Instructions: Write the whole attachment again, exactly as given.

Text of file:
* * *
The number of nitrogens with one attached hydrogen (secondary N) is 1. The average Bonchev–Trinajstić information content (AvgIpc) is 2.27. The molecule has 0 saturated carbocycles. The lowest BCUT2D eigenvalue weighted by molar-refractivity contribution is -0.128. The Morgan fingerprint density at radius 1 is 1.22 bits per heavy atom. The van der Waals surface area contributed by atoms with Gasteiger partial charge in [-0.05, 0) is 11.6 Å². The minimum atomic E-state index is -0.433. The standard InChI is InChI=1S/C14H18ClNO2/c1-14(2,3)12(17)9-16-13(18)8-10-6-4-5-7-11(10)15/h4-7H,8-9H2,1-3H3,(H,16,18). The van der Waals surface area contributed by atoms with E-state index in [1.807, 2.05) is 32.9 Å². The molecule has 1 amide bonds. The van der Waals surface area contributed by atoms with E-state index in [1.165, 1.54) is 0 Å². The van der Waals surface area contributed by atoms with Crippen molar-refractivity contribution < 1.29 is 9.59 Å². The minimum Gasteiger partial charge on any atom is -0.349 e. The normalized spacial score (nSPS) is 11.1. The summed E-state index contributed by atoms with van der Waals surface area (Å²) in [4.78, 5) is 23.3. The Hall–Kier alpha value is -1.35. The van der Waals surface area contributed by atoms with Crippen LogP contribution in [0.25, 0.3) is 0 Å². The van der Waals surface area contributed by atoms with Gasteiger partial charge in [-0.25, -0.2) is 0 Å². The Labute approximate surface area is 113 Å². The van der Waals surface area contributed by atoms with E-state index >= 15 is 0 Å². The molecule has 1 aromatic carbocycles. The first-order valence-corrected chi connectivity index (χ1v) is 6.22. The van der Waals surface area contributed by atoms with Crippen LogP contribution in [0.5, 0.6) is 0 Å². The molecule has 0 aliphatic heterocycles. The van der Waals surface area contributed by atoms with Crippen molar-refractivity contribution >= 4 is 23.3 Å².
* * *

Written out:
The number of nitrogens with one attached hydrogen (secondary N) is 1. The average Bonchev–Trinajstić information content (AvgIpc) is 2.27. The molecule has 0 saturated carbocycles. The lowest BCUT2D eigenvalue weighted by molar-refractivity contribution is -0.128. The Morgan fingerprint density at radius 1 is 1.22 bits per heavy atom. The van der Waals surface area contributed by atoms with Gasteiger partial charge in [-0.05, 0) is 11.6 Å². The minimum atomic E-state index is -0.433. The standard InChI is InChI=1S/C14H18ClNO2/c1-14(2,3)12(17)9-16-13(18)8-10-6-4-5-7-11(10)15/h4-7H,8-9H2,1-3H3,(H,16,18). The van der Waals surface area contributed by atoms with E-state index in [1.807, 2.05) is 32.9 Å². The molecule has 1 amide bonds. The van der Waals surface area contributed by atoms with E-state index in [1.165, 1.54) is 0 Å². The van der Waals surface area contributed by atoms with Crippen molar-refractivity contribution < 1.29 is 9.59 Å². The minimum Gasteiger partial charge on any atom is -0.349 e. The normalized spacial score (nSPS) is 11.1. The summed E-state index contributed by atoms with van der Waals surface area (Å²) in [4.78, 5) is 23.3. The Hall–Kier alpha value is -1.35. The van der Waals surface area contributed by atoms with Crippen LogP contribution in [0.25, 0.3) is 0 Å². The van der Waals surface area contributed by atoms with Gasteiger partial charge in [-0.25, -0.2) is 0 Å². The Labute approximate surface area is 113 Å². The van der Waals surface area contributed by atoms with E-state index >= 15 is 0 Å². The molecule has 1 aromatic carbocycles. The first-order valence-corrected chi connectivity index (χ1v) is 6.22. The van der Waals surface area contributed by atoms with Crippen LogP contribution in [0.5, 0.6) is 0 Å². The molecule has 0 aliphatic heterocycles. The van der Waals surface area contributed by atoms with Crippen molar-refractivity contribution >= 4 is 23.3 Å².